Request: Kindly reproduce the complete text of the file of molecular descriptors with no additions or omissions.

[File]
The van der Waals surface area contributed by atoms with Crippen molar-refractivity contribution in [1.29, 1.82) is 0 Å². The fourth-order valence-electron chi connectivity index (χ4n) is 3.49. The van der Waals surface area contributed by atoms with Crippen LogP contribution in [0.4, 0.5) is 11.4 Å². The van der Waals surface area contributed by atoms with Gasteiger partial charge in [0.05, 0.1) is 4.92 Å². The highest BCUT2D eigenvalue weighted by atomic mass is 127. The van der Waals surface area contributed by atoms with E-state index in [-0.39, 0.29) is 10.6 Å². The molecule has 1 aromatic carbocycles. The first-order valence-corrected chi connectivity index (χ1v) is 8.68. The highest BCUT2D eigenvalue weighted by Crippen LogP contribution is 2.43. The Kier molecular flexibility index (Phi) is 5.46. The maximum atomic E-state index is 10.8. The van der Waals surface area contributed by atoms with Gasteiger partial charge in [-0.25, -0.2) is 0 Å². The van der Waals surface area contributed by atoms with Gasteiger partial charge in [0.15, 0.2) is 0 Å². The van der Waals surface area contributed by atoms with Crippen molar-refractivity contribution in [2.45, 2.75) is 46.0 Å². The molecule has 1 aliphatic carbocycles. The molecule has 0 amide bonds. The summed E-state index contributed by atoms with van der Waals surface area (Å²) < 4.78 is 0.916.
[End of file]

The van der Waals surface area contributed by atoms with Crippen molar-refractivity contribution in [1.29, 1.82) is 0 Å². The fourth-order valence-electron chi connectivity index (χ4n) is 3.49. The van der Waals surface area contributed by atoms with Crippen LogP contribution in [0.4, 0.5) is 11.4 Å². The van der Waals surface area contributed by atoms with Gasteiger partial charge in [0.05, 0.1) is 4.92 Å². The highest BCUT2D eigenvalue weighted by atomic mass is 127. The van der Waals surface area contributed by atoms with E-state index in [-0.39, 0.29) is 10.6 Å². The molecule has 1 aromatic carbocycles. The first-order valence-corrected chi connectivity index (χ1v) is 8.68. The highest BCUT2D eigenvalue weighted by Crippen LogP contribution is 2.43. The Kier molecular flexibility index (Phi) is 5.46. The maximum atomic E-state index is 10.8. The van der Waals surface area contributed by atoms with Gasteiger partial charge in [-0.25, -0.2) is 0 Å². The van der Waals surface area contributed by atoms with Gasteiger partial charge in [0.15, 0.2) is 0 Å². The van der Waals surface area contributed by atoms with Crippen molar-refractivity contribution in [2.45, 2.75) is 46.0 Å². The molecule has 1 aliphatic carbocycles. The molecule has 0 amide bonds. The summed E-state index contributed by atoms with van der Waals surface area (Å²) < 4.78 is 0.916.